Two sisters' reviews of Young Adult and Middle Grade books, inspired by their lovely library.
I suppose my expectations for this book were just too high. Based off the description and numerous 5-star reviews, I was hoping for an interesting story with an amazing twist at the end that would blow my mind.
Genres: Young Adult, Historical Fiction (WWII), Friendship, Spies
Rating: 3.5 stars
Oct. 11th, 1943-A British spy plane crashes in Nazi-occupied France. Its pilot and passenger are best friends. One of the girls has a chance at survival. The other has lost the game before it’s barely begun.
When “Verity” is arrested by the Gestapo, she’s sure she doesn’t stand a chance. As a secret agent captured in enemy territory, she’s living a spy’s worst nightmare. Her Nazi interrogators give her a simple choice: reveal her mission or face a grisly execution.
As she intricately weaves her confession, Verity uncovers her past, how she became friends with the pilot Maddie, and why she left Maddie in the wrecked fuselage of their plane. On each new scrap of paper, Verity battles for her life, confronting her views on courage, failure and her desperate hope to make it home. But will trading her secrets be enough to save her from the enemy?
A Michael L. Printz Award Honor book that was called “a fiendishly-plotted mind game of a novel” in The New York Times, Code Name Verity is a visceral read of danger, resolve, and survival that shows just how far true friends will go to save each other.
I suppose my expectations for this book were just too high. Based off the description and numerous 5-star reviews, I was hoping for an interesting story with an amazing twist at the end that would blow my mind. This (false) expectation kept me reading through many boring passages about seemingly unimportant subjects, some surprises and connections that left me thinking, and many humorous and witty comments that seemed to make the story all the more unrealistic and impossible. The “truths” that the main character tells are written in a narrative format, making it seem less like a captured spy giving up information to the enemy, but a young girl writing a diary (from her best friend’s perspective)!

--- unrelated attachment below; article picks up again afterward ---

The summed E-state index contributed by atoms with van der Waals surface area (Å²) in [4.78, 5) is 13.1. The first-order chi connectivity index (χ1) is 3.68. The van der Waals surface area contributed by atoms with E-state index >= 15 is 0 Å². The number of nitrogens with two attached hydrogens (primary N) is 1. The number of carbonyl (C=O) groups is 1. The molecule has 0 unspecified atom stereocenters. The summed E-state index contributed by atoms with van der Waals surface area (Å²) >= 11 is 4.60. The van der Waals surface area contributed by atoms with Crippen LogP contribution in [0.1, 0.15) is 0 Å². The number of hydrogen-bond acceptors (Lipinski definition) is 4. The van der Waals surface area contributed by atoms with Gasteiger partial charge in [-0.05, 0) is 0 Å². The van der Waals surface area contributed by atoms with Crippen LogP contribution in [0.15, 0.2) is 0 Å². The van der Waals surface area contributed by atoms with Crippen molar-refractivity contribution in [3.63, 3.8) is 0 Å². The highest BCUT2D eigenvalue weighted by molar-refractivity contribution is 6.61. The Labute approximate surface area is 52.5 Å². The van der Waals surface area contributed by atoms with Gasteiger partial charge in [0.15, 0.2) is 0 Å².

The beginning of the book is written from “Verity’s” point of view, a character that you know very little about until halfway through, when it changes perspective to her best friend Maddie. I did enjoy this unique writing style and the mysteries surrounding Verity’s identity, occupation and mission in Nazi-occupied France, where she is held prisoner. When the book changes perspective, many revelations are made that did improve the story, and the excitement certainly picks up.
Code Name Verity is about two female pilots who are best friends, but their friendship seems too sudden and intense to make sense, and the many war and pilot terms used were not well explained. In addition, the author’s note reveals that much of the story besides the main plot was made up, and all of the proper nouns are not historically accurate, including the French city of Ormaie, where much of the book takes place. This leaves the reader wondering what they actually learned from this book, and how much of it was fantasied in an attempt to make a good story instead of an accurate one.
I was disappointed in Code Name Verity, but wanted to enjoy it very badly. I wonder what readers who loved this book loved it for, and if there was some important detail I might have missed. I did not cry at the sad parts, but only because I saw them coming and prepared myself. I did laugh at loud at some humorous jokes, and the tidbit of romance was perfect and might encourage me to read the companion book, Rose Under Fire, just to see the outcome.
I wonder what fans of The Book Thief, A Brief History of Montmaray, and the countless other young adult books about WWII think of Code Name Verity, and if it was just a disinterest in the genre that prevented me from loving this book as much as so many other readers did.